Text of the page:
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Infertility: How Endometriosis Happens

By HERWriter
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Endometriosis affects up to 15 percent of all women at some point. Mild cases cause pain and time off work. Severe cases can cause crippling pain and infertility.

Endometrium is tissue that lines the uterine cavity. Problems arise when endometrium doesn't stay where it belongs.

Endometriosis lesions or implants (endometrium tissue) can set up camp in every organ of a woman's pelvis, including reproductive organs, urinary system and the bowel.

Endometriosis is epitomized by severe pelvic pain which gets worse before a woman's period, becoming excruciating during her period and diminishing after the period ends. Intercourse and bowel movements can bring on more pain.

The type of pain will depend in part on how much of this tissue there is and where the lesions have spread to. Hormone stimulation causes lesions to break down and bleed.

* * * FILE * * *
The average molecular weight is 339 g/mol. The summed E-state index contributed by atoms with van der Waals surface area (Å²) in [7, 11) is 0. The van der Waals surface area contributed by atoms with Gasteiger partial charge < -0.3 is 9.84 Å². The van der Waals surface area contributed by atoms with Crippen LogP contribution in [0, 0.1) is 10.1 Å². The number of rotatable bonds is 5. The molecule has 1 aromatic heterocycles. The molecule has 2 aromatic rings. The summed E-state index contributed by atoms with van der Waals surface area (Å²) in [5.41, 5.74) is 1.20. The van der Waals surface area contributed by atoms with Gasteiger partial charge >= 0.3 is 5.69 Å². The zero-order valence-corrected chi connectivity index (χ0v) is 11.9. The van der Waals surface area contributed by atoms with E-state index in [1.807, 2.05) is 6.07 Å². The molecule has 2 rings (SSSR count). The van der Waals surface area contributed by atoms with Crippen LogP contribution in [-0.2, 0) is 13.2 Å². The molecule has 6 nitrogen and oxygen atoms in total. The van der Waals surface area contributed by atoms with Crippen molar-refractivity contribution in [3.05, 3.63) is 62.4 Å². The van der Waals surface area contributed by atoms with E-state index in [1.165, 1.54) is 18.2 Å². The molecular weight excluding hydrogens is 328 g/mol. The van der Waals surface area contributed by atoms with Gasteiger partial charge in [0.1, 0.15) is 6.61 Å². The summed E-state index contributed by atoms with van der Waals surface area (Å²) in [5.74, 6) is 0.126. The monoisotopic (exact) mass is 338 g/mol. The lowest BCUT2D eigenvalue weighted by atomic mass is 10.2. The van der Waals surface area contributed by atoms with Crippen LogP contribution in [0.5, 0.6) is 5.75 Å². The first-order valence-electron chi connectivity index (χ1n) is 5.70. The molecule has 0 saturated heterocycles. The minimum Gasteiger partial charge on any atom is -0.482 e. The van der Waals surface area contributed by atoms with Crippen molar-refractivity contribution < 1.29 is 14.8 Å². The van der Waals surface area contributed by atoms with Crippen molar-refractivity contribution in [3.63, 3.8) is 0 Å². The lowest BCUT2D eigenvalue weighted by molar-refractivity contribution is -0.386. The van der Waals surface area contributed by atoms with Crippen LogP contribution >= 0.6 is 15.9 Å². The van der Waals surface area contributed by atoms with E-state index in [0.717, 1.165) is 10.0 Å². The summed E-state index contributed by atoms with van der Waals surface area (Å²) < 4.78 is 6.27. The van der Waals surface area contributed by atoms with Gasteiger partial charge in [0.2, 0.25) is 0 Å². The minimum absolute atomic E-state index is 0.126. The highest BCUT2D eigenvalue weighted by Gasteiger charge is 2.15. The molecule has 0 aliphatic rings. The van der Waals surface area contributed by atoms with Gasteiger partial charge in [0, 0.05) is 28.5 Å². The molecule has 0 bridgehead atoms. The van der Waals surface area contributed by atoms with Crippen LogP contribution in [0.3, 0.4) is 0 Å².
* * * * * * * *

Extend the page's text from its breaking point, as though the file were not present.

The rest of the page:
The body then covers this area with adhesions or scar tissue. But the endometriosis lesions under the adhesions create greater pain and feeling of pressure.

If an organ like an ovary becomes covered with adhesions, its blood supply suffers and a cystic mass can form. These endometrioma can range in size from very small to as large as a softball.

Severe cases essentially freeze organs in place. Organs become stuck together, rather than being able to move in the pelvis. In situations where organs would normally have some movement, like sexual intercourse, ovulation, or moving of the bowel, pain explodes.

Some doctors believe that lower estrogen levels can reduce the risk of endometriosis. They recommend avoiding alcohol and caffeine, maintaining healthy weight and getting regular exercise.

Oral contraceptives are sometimes used successfully for endometriosis.

Prostaglandins are oil-based hormones secreted by healthy endometrium and most other body tissues. Prostaglandins are integrally involved in body processes such as pregnancy, ovulation, and menses (menstrual cycle).

More prostaglandins are produced in the uterine endometrium than anywhere else in the body. Problems arise when prostaglandins are released at the wrong times or in the wrong places.

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We value and respect our HERWriters' experiences, but everyone is different. Many of our writers are speaking from personal experience, and what's worked for them may not work for you. Their articles are not a substitute for medical advice, although we hope you can gain knowledge from their insight.


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